Zuckerberg's simplified dichotomy of "My Way or the China Motorway" is unlikely to give him friends or influence among European legislators. This means that he simply did not notice or actively ignored regional ambitions to work for his own digital regulatory standard. Neither will impress in Brussels.
The Facebook CEO also tried to take advantage of the Cambridge Analytica data misuse scandal. The claim that the episode is an example of the risks when dominant platforms are required to share data with competitors, e.g. B. if the regulations meet the portability requirements to improve the competitive conditions.
There was too much openness in the past that led to Facebook users' data being shamefully harvested by the app developer who worked for Cambridge Analytica.
This claim is also unlikely to be well received in Europe, where Zuckerberg was exposed to hostile questions from EU parliamentarians in 2018 after the outbreak of the scandal – including the demand that European citizens be compensated for the misuse of their Facebook data.
Facebook's business continues to be subject to several ongoing investigations into how EU citizens handle personal data. However, Zuckerberg's only mention of the European GDPR during the conversation was the allegation of "compliance" with the EU-wide data protection framework, which he also proposed to raise the standards that he offers to users elsewhere.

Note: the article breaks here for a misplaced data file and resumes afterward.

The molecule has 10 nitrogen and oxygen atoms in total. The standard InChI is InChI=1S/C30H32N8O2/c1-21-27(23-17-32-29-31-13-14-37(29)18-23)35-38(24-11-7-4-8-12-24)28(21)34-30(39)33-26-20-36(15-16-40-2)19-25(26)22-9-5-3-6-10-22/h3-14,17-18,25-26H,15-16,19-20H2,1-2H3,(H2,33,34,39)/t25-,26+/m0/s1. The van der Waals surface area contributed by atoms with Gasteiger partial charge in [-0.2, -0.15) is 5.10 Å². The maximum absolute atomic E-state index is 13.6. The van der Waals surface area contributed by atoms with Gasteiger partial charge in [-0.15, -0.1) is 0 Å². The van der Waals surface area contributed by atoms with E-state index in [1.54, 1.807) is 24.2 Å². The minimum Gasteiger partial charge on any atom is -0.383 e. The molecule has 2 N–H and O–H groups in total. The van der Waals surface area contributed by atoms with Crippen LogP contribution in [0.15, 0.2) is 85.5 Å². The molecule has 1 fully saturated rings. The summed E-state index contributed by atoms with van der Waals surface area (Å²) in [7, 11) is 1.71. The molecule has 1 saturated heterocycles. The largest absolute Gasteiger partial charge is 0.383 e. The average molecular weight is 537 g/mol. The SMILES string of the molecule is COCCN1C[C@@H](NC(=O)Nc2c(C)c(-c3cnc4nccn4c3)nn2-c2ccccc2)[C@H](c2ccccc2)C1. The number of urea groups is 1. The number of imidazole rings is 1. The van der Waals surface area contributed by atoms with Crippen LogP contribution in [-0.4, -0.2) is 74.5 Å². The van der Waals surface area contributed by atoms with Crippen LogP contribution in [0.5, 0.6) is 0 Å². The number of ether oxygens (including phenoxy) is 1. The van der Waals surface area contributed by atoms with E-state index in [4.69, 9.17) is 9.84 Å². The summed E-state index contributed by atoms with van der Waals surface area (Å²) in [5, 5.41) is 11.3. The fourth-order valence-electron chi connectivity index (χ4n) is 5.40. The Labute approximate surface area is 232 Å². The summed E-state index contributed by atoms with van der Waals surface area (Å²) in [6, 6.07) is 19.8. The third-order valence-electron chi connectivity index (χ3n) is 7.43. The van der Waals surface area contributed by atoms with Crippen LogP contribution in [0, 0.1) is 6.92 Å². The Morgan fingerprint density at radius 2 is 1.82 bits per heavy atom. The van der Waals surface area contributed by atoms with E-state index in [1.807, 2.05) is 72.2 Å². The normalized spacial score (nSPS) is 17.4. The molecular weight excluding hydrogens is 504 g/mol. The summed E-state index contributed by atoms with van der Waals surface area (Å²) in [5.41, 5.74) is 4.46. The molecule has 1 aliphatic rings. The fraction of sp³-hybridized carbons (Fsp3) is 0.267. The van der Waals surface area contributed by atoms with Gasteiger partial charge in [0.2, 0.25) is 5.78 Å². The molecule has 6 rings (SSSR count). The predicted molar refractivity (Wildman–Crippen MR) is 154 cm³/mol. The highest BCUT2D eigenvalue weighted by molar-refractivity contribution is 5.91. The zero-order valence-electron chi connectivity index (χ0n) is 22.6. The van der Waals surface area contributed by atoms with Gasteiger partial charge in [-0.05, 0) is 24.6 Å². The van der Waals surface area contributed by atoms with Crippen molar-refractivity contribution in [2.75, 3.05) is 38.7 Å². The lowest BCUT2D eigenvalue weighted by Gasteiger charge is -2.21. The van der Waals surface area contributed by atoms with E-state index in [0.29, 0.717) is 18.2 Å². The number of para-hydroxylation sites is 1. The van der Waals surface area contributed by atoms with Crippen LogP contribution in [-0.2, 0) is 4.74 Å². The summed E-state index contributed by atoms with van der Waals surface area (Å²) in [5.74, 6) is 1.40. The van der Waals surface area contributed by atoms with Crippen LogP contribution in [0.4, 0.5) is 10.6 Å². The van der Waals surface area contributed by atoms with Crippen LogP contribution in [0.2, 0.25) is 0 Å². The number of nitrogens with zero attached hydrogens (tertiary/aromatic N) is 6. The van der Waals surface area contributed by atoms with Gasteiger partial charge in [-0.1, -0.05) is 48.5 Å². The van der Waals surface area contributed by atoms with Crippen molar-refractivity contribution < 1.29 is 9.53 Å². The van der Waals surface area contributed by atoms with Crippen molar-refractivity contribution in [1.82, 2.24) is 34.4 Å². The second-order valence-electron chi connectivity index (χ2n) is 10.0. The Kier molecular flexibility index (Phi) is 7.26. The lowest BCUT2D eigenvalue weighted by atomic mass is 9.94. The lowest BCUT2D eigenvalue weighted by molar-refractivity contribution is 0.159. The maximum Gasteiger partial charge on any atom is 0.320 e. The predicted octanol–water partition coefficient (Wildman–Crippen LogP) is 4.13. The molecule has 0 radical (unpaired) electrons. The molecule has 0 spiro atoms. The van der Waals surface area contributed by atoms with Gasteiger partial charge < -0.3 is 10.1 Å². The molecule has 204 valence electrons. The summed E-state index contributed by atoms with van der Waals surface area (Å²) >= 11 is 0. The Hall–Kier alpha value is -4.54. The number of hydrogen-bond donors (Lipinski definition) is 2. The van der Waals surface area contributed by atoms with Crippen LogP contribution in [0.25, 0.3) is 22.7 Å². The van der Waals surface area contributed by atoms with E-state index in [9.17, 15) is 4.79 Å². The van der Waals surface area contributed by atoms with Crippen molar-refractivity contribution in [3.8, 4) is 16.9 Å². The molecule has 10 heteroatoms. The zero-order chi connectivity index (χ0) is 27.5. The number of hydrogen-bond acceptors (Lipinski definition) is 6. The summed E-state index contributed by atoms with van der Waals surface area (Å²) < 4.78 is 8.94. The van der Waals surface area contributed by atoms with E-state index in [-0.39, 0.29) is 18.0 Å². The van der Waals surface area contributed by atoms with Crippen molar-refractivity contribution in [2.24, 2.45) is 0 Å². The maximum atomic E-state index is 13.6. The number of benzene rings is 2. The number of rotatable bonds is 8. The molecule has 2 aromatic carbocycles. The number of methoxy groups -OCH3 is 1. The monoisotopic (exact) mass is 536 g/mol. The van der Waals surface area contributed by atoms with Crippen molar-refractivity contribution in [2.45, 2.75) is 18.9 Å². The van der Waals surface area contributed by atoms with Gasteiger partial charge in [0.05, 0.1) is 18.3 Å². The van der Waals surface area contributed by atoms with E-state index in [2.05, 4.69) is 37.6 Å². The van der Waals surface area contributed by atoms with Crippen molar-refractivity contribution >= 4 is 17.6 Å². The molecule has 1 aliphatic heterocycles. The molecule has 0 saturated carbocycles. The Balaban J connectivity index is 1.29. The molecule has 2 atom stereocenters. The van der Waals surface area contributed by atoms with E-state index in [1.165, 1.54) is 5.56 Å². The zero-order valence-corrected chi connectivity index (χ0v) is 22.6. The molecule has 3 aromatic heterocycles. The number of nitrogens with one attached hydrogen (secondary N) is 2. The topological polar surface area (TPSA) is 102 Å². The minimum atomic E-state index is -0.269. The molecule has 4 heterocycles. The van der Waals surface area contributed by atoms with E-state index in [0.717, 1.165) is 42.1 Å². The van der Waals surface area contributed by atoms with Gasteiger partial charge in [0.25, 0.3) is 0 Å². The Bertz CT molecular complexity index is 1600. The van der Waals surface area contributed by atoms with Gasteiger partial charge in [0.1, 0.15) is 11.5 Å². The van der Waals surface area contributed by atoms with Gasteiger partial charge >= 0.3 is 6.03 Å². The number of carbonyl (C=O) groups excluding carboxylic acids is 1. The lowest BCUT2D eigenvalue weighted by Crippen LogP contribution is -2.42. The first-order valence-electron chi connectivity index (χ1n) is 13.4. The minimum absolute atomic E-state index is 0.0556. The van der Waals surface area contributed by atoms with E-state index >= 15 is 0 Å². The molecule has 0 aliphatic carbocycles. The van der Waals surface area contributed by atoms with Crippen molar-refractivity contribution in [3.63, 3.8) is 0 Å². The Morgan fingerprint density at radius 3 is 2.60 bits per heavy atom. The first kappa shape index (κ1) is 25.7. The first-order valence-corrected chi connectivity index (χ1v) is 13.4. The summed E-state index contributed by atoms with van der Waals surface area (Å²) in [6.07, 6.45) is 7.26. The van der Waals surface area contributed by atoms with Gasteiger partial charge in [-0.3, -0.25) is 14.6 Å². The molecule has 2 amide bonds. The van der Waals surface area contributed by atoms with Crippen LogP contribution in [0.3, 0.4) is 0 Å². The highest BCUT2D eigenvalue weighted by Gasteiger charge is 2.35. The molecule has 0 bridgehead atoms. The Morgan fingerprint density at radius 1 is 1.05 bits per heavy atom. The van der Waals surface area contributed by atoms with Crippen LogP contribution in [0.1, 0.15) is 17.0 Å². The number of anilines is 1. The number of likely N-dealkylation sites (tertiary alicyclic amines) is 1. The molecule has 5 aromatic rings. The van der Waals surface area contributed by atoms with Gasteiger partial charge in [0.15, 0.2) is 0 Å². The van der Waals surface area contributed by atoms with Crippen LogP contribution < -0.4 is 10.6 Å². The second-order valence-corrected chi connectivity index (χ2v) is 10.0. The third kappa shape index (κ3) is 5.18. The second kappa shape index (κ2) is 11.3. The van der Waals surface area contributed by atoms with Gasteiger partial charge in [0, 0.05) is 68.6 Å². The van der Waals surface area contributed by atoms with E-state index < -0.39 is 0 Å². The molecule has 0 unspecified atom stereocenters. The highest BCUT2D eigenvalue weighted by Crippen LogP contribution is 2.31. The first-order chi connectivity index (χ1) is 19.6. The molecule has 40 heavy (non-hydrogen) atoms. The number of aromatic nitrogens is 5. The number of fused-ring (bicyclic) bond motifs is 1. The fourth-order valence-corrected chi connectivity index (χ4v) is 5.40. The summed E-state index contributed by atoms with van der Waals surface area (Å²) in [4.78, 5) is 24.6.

Another area in which the Facebook CEO tried to cloud the water – and therefore work to limit the scope of future EU-wide platform provisions – was the area in which data should be considered as belonging to a specific user. And whether the user should therefore have the right to port them to another location.
"In general, I have been very much in favor of data portability and I think it would be very helpful to have the right rules in place to enforce this." In general, I don't think anyone is against the idea that you should be able to transfer your data from one service to another. I think all the difficult questions concern the definition of your data and in particular the context of social services, what is someone else's data? " he said.
He gave the example of friends' birthdays that Facebook can display to users and asked whether a user could therefore port this data to a calendar app.